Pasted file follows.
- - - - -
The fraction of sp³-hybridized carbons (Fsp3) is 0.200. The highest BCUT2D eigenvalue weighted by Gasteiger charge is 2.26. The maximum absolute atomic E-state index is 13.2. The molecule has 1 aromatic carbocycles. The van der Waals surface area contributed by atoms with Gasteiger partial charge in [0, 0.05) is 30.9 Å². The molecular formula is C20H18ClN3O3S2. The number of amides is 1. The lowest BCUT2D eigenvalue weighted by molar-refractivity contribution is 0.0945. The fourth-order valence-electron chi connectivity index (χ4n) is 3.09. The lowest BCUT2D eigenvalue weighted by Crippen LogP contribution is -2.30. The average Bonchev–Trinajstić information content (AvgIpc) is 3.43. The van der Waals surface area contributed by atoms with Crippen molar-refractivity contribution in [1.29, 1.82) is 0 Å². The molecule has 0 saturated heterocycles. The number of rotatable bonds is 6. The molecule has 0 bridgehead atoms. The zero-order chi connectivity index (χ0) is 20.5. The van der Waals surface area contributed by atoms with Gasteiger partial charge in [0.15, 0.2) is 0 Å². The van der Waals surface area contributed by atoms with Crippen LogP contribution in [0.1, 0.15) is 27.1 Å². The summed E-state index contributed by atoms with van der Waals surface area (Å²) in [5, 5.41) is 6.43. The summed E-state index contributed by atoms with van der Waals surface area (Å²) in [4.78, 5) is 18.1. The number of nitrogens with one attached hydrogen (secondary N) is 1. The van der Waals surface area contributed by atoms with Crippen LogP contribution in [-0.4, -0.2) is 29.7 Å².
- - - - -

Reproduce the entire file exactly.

The fraction of sp³-hybridized carbons (Fsp3) is 0.200. The highest BCUT2D eigenvalue weighted by Gasteiger charge is 2.26. The maximum absolute atomic E-state index is 13.2. The molecule has 1 aromatic carbocycles. The van der Waals surface area contributed by atoms with Gasteiger partial charge in [0, 0.05) is 30.9 Å². The molecular formula is C20H18ClN3O3S2. The number of amides is 1. The lowest BCUT2D eigenvalue weighted by molar-refractivity contribution is 0.0945. The fourth-order valence-electron chi connectivity index (χ4n) is 3.09. The lowest BCUT2D eigenvalue weighted by Crippen LogP contribution is -2.30. The average Bonchev–Trinajstić information content (AvgIpc) is 3.43. The van der Waals surface area contributed by atoms with Crippen molar-refractivity contribution in [1.29, 1.82) is 0 Å². The molecule has 0 saturated heterocycles. The number of rotatable bonds is 6. The molecule has 0 bridgehead atoms. The zero-order chi connectivity index (χ0) is 20.5. The van der Waals surface area contributed by atoms with Gasteiger partial charge in [0.15, 0.2) is 0 Å². The van der Waals surface area contributed by atoms with Crippen LogP contribution in [0.1, 0.15) is 27.1 Å². The summed E-state index contributed by atoms with van der Waals surface area (Å²) in [5, 5.41) is 6.43. The summed E-state index contributed by atoms with van der Waals surface area (Å²) in [4.78, 5) is 18.1. The number of nitrogens with one attached hydrogen (secondary N) is 1. The van der Waals surface area contributed by atoms with Crippen LogP contribution in [-0.4, -0.2) is 29.7 Å².